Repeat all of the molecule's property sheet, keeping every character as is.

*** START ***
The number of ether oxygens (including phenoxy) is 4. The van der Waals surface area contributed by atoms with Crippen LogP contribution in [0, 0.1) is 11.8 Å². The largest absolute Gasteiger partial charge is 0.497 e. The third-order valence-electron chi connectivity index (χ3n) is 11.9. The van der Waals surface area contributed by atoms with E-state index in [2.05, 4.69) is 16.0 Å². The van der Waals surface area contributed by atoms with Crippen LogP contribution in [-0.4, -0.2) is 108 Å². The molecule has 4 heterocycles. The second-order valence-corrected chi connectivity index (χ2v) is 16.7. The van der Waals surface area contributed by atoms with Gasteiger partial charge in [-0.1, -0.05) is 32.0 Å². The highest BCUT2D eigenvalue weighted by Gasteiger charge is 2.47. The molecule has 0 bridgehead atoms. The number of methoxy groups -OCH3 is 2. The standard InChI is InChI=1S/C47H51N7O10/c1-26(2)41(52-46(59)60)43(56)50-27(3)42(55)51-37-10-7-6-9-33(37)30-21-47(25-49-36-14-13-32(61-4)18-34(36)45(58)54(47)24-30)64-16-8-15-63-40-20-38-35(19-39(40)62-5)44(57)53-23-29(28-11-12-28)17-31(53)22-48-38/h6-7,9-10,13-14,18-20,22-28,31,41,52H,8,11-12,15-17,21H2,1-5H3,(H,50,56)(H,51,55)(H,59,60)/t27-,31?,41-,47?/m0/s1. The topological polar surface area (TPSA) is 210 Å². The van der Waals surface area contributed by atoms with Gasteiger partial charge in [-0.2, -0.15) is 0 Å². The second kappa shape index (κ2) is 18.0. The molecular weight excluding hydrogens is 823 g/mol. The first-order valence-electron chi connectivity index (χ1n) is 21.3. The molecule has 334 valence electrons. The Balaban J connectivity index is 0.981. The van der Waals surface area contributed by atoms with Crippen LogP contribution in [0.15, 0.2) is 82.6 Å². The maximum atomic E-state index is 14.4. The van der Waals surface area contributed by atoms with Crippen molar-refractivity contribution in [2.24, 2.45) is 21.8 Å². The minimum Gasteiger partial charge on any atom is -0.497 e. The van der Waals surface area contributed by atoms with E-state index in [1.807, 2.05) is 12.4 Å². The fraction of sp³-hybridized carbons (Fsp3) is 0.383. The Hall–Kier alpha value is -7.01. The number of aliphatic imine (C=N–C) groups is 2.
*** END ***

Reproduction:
The number of ether oxygens (including phenoxy) is 4. The van der Waals surface area contributed by atoms with Crippen LogP contribution in [0, 0.1) is 11.8 Å². The largest absolute Gasteiger partial charge is 0.497 e. The third-order valence-electron chi connectivity index (χ3n) is 11.9. The van der Waals surface area contributed by atoms with E-state index in [2.05, 4.69) is 16.0 Å². The van der Waals surface area contributed by atoms with Crippen LogP contribution in [-0.4, -0.2) is 108 Å². The molecule has 4 heterocycles. The second-order valence-corrected chi connectivity index (χ2v) is 16.7. The van der Waals surface area contributed by atoms with Gasteiger partial charge in [-0.1, -0.05) is 32.0 Å². The highest BCUT2D eigenvalue weighted by Gasteiger charge is 2.47. The molecule has 0 bridgehead atoms. The number of methoxy groups -OCH3 is 2. The standard InChI is InChI=1S/C47H51N7O10/c1-26(2)41(52-46(59)60)43(56)50-27(3)42(55)51-37-10-7-6-9-33(37)30-21-47(25-49-36-14-13-32(61-4)18-34(36)45(58)54(47)24-30)64-16-8-15-63-40-20-38-35(19-39(40)62-5)44(57)53-23-29(28-11-12-28)17-31(53)22-48-38/h6-7,9-10,13-14,18-20,22-28,31,41,52H,8,11-12,15-17,21H2,1-5H3,(H,50,56)(H,51,55)(H,59,60)/t27-,31?,41-,47?/m0/s1. The topological polar surface area (TPSA) is 210 Å². The van der Waals surface area contributed by atoms with Gasteiger partial charge in [-0.2, -0.15) is 0 Å². The second kappa shape index (κ2) is 18.0. The molecular weight excluding hydrogens is 823 g/mol. The first-order valence-electron chi connectivity index (χ1n) is 21.3. The molecule has 334 valence electrons. The Balaban J connectivity index is 0.981. The van der Waals surface area contributed by atoms with Crippen LogP contribution in [0.15, 0.2) is 82.6 Å². The maximum atomic E-state index is 14.4. The van der Waals surface area contributed by atoms with Crippen molar-refractivity contribution in [2.24, 2.45) is 21.8 Å². The minimum Gasteiger partial charge on any atom is -0.497 e. The van der Waals surface area contributed by atoms with E-state index in [1.807, 2.05) is 12.4 Å². The fraction of sp³-hybridized carbons (Fsp3) is 0.383. The Hall–Kier alpha value is -7.01. The number of aliphatic imine (C=N–C) groups is 2.